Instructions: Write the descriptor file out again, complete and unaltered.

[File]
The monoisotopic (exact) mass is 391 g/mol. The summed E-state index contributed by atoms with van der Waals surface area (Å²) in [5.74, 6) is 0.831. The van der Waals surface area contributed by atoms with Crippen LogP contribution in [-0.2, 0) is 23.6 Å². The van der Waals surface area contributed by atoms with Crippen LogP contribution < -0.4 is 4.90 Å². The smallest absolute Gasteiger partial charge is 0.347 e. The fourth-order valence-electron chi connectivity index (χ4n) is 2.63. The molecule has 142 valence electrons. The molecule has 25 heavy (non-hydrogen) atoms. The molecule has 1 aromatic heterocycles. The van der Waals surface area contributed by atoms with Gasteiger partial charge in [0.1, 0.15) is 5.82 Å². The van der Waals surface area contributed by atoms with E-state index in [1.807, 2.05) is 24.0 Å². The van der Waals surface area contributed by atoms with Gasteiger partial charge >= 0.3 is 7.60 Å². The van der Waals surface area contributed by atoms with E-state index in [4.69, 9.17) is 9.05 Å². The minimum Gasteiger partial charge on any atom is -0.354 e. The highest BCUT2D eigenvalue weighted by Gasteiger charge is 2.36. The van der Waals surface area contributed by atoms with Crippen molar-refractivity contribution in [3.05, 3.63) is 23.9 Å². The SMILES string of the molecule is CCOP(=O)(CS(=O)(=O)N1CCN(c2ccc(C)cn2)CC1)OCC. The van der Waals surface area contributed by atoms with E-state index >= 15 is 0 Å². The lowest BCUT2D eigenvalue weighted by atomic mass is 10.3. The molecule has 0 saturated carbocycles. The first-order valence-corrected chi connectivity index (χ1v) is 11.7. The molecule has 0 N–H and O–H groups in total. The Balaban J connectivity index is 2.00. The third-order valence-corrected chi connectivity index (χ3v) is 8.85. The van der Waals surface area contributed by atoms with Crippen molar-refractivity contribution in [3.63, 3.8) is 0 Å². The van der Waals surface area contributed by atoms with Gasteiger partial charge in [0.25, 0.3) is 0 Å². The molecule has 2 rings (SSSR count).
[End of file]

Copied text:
The monoisotopic (exact) mass is 391 g/mol. The summed E-state index contributed by atoms with van der Waals surface area (Å²) in [5.74, 6) is 0.831. The van der Waals surface area contributed by atoms with Crippen LogP contribution in [-0.2, 0) is 23.6 Å². The van der Waals surface area contributed by atoms with Crippen LogP contribution < -0.4 is 4.90 Å². The smallest absolute Gasteiger partial charge is 0.347 e. The fourth-order valence-electron chi connectivity index (χ4n) is 2.63. The molecule has 142 valence electrons. The molecule has 25 heavy (non-hydrogen) atoms. The molecule has 1 aromatic heterocycles. The van der Waals surface area contributed by atoms with Gasteiger partial charge in [0.1, 0.15) is 5.82 Å². The van der Waals surface area contributed by atoms with E-state index in [1.807, 2.05) is 24.0 Å². The van der Waals surface area contributed by atoms with Gasteiger partial charge >= 0.3 is 7.60 Å². The van der Waals surface area contributed by atoms with E-state index in [4.69, 9.17) is 9.05 Å². The minimum Gasteiger partial charge on any atom is -0.354 e. The highest BCUT2D eigenvalue weighted by Gasteiger charge is 2.36. The van der Waals surface area contributed by atoms with Crippen molar-refractivity contribution in [3.05, 3.63) is 23.9 Å². The SMILES string of the molecule is CCOP(=O)(CS(=O)(=O)N1CCN(c2ccc(C)cn2)CC1)OCC. The van der Waals surface area contributed by atoms with E-state index >= 15 is 0 Å². The lowest BCUT2D eigenvalue weighted by atomic mass is 10.3. The molecule has 0 saturated carbocycles. The first-order valence-corrected chi connectivity index (χ1v) is 11.7. The molecule has 0 N–H and O–H groups in total. The Balaban J connectivity index is 2.00. The third-order valence-corrected chi connectivity index (χ3v) is 8.85. The van der Waals surface area contributed by atoms with Crippen molar-refractivity contribution in [3.63, 3.8) is 0 Å². The van der Waals surface area contributed by atoms with Gasteiger partial charge in [0.25, 0.3) is 0 Å². The molecule has 2 rings (SSSR count).